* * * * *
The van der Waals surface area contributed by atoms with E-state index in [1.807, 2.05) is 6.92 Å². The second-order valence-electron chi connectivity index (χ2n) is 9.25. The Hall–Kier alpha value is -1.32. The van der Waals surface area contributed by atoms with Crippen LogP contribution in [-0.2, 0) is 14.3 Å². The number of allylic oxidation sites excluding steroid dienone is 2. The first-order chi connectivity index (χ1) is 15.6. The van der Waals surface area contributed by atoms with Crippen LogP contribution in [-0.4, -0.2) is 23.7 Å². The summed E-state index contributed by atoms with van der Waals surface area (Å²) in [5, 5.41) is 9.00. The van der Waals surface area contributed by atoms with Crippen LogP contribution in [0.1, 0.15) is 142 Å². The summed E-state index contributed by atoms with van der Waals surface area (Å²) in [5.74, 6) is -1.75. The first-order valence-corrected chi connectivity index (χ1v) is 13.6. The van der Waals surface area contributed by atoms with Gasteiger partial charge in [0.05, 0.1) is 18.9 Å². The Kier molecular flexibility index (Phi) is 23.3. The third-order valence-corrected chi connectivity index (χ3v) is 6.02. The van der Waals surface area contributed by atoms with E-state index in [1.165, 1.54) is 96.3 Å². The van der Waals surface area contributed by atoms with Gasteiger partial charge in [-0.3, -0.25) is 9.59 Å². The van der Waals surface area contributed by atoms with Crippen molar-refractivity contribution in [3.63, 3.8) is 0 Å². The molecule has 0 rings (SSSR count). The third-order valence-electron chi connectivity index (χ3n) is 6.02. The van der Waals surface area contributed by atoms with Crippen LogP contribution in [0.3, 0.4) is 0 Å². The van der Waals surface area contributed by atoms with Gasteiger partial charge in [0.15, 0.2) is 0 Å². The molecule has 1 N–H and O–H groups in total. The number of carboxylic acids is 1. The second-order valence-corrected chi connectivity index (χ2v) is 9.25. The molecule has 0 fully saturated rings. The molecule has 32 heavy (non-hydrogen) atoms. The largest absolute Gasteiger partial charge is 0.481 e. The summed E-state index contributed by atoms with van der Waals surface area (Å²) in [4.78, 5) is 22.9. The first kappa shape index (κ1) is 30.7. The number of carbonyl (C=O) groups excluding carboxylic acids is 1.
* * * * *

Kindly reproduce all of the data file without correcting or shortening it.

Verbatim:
The van der Waals surface area contributed by atoms with E-state index in [1.807, 2.05) is 6.92 Å². The second-order valence-electron chi connectivity index (χ2n) is 9.25. The Hall–Kier alpha value is -1.32. The van der Waals surface area contributed by atoms with Crippen LogP contribution in [-0.2, 0) is 14.3 Å². The number of allylic oxidation sites excluding steroid dienone is 2. The first-order chi connectivity index (χ1) is 15.6. The van der Waals surface area contributed by atoms with Crippen LogP contribution in [-0.4, -0.2) is 23.7 Å². The summed E-state index contributed by atoms with van der Waals surface area (Å²) in [5, 5.41) is 9.00. The van der Waals surface area contributed by atoms with Crippen LogP contribution in [0.1, 0.15) is 142 Å². The summed E-state index contributed by atoms with van der Waals surface area (Å²) in [5.74, 6) is -1.75. The first-order valence-corrected chi connectivity index (χ1v) is 13.6. The van der Waals surface area contributed by atoms with Gasteiger partial charge in [0.05, 0.1) is 18.9 Å². The Kier molecular flexibility index (Phi) is 23.3. The third-order valence-corrected chi connectivity index (χ3v) is 6.02. The van der Waals surface area contributed by atoms with E-state index in [1.165, 1.54) is 96.3 Å². The van der Waals surface area contributed by atoms with Gasteiger partial charge in [-0.3, -0.25) is 9.59 Å². The van der Waals surface area contributed by atoms with Crippen molar-refractivity contribution in [3.63, 3.8) is 0 Å². The molecule has 0 rings (SSSR count). The third-order valence-electron chi connectivity index (χ3n) is 6.02. The van der Waals surface area contributed by atoms with Crippen LogP contribution in [0.3, 0.4) is 0 Å². The van der Waals surface area contributed by atoms with Gasteiger partial charge in [0.15, 0.2) is 0 Å². The molecule has 1 N–H and O–H groups in total. The number of carboxylic acids is 1. The second-order valence-corrected chi connectivity index (χ2v) is 9.25. The molecule has 0 fully saturated rings. The molecule has 32 heavy (non-hydrogen) atoms. The largest absolute Gasteiger partial charge is 0.481 e. The summed E-state index contributed by atoms with van der Waals surface area (Å²) in [4.78, 5) is 22.9. The first kappa shape index (κ1) is 30.7. The number of carbonyl (C=O) groups excluding carboxylic acids is 1.